Lloyd Alvarez posted this incredibly useful script at AEScripts.com. My one beef with After Effects over the years has been how difficult it is to manage layers in the timeline. Using the simple concept of tags, this script makes layer management much easier.
A lot of folks were excited by the release of the Windows ProRes 422 decoders for QuickTime last week. It does solve a workflow issue for editors needing to get ProRes material into third party Windows applications, but it doesn’t allow for roundtripping.
The lack of a Windows encoder is only part of the problem with ProRes. Its lack of alpha channel support remains a dealbreaker for many editors and motion graphics pros.
Looking for a reasonable bandwidth, all I-frame mastering codec? DNxHD remains the best cross-platform mastering solution.
Last week’s news that Digital Anarchy sold its video effects software to Red Giant is disappointing. Though I’m sure Red Giant will be a good home for some of my favorite After Effects plug-ins, I’ll sorely miss Jim Tierney and Debbie Rich in the video community.
Jim was always a good interview back in my DV Magazine days. He wasn’t a walking press release at trade shows. He’d speak candidly and on the record about the industry, his competition, and how Digital Anarchy stacked up.
Digital Anarchy will continue supporting and developing its Photoshop plug-ins and digital photography tools.
Good luck Jim and Debbie. You’ll be missed. Thanks for all the great stories and great advice when I was launching Xprove.
From the press release:
This asset sale will allow Digital Anarchy to focus on their other core market, Photoshop plug-ins for photographers and digital artists. Since 2004, the company has released tools that help professional and hobbyist photographers to uniquely create a fully digital portrait studio. The company has recently focused on software that provides custom graphic effects, and plans to release new innovative products by the beginning of Q4 2008. Digital Anarchy is also considering development for related host applications like Adobe Lightroom and Apple Aperture.
As noted nearly everywhere motion graphics artists congregate on the web including here, QuickTime 7.4 and After Effects don’t play nicely together. Apparently Apple’s movie rental DRM scheme is the culprit. Any QuickTime render from After Effects that requires more than 10 minutes will generate a permissions error.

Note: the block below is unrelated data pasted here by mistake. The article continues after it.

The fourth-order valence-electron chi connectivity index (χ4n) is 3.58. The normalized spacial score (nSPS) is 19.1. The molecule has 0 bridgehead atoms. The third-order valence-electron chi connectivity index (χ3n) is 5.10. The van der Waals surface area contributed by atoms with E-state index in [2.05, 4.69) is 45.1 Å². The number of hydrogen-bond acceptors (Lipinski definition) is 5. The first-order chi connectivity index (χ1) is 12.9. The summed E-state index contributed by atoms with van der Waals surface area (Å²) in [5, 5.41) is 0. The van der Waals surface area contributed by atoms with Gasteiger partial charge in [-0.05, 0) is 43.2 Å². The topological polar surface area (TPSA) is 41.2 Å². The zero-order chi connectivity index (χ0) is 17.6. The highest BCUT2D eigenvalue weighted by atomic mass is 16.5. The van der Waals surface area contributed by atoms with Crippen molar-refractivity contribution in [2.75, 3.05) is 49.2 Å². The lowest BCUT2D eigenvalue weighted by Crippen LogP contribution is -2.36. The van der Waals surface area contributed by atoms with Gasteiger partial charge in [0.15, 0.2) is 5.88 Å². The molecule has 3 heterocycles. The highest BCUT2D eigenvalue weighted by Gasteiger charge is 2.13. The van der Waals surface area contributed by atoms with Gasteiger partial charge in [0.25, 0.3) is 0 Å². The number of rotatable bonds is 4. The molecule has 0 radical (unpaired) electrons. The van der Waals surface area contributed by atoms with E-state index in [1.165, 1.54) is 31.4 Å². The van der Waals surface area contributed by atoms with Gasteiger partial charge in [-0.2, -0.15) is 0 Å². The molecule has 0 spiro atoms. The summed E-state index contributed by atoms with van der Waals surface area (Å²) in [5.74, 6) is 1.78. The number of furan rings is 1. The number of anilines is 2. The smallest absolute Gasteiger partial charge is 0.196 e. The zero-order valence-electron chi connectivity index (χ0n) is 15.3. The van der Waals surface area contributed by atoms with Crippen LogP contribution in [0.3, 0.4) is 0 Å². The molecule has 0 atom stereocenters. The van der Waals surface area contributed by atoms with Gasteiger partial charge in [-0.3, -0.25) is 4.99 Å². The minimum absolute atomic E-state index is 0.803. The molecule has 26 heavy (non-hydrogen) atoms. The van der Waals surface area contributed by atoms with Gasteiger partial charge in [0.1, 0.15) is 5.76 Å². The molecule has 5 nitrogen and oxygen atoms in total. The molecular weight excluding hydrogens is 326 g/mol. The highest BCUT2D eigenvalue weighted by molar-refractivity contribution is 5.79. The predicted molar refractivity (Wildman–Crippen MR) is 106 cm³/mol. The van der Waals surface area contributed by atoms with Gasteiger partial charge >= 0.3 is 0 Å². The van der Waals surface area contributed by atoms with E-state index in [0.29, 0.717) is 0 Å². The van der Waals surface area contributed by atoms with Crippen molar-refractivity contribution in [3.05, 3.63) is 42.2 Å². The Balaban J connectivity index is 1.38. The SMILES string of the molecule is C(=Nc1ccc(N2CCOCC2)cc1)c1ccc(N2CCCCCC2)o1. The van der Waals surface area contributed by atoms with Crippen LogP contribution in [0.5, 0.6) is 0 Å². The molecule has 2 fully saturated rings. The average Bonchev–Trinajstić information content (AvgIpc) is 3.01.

There are two obvious options to address the issue:
- Downgrade to QuickTime 7.3
- Render an image sequence and then piece that sequence together in either QuickTime Pro or After Effects.
I’m not a huge fan of downgrading because you just never know if you’re going to break something in the process. If 7.4 is working for you aside from this pesky After Effects error, you might want to try this work around. It adds an extra step in After Effects, but it works. Follow these steps:
- When it comes time to render your After Effects composition, take that composition and nest it in another composition with the same settings by dragging the composition to the New Composition icon in the Project window.
- Select the original composition in the project window.
- Go to the Composition menu and select Pre-Render. The original composition has now been added to your Render Queue.
- In the Render Queue, edit the Output Module settings so that you are creating an image sequence. (I like .psd files for this because the file sizes are reasonable and the files are written quickly.)
- Now add the new sequence with the original sequence nested in it to your Render Queue. Set its Output Module to the desired QuickTime settings. Since this sequence will render in much less than 10 minutes, you should have no problem getting a valid QT movie out of After Effects without reverting to an earlier version of QuickTime.
This adds just a couple of minutes to your total render time, and you can leave After Effects to do its thing with a long render without having to manually piece the image sequence together in QuickTime Pro.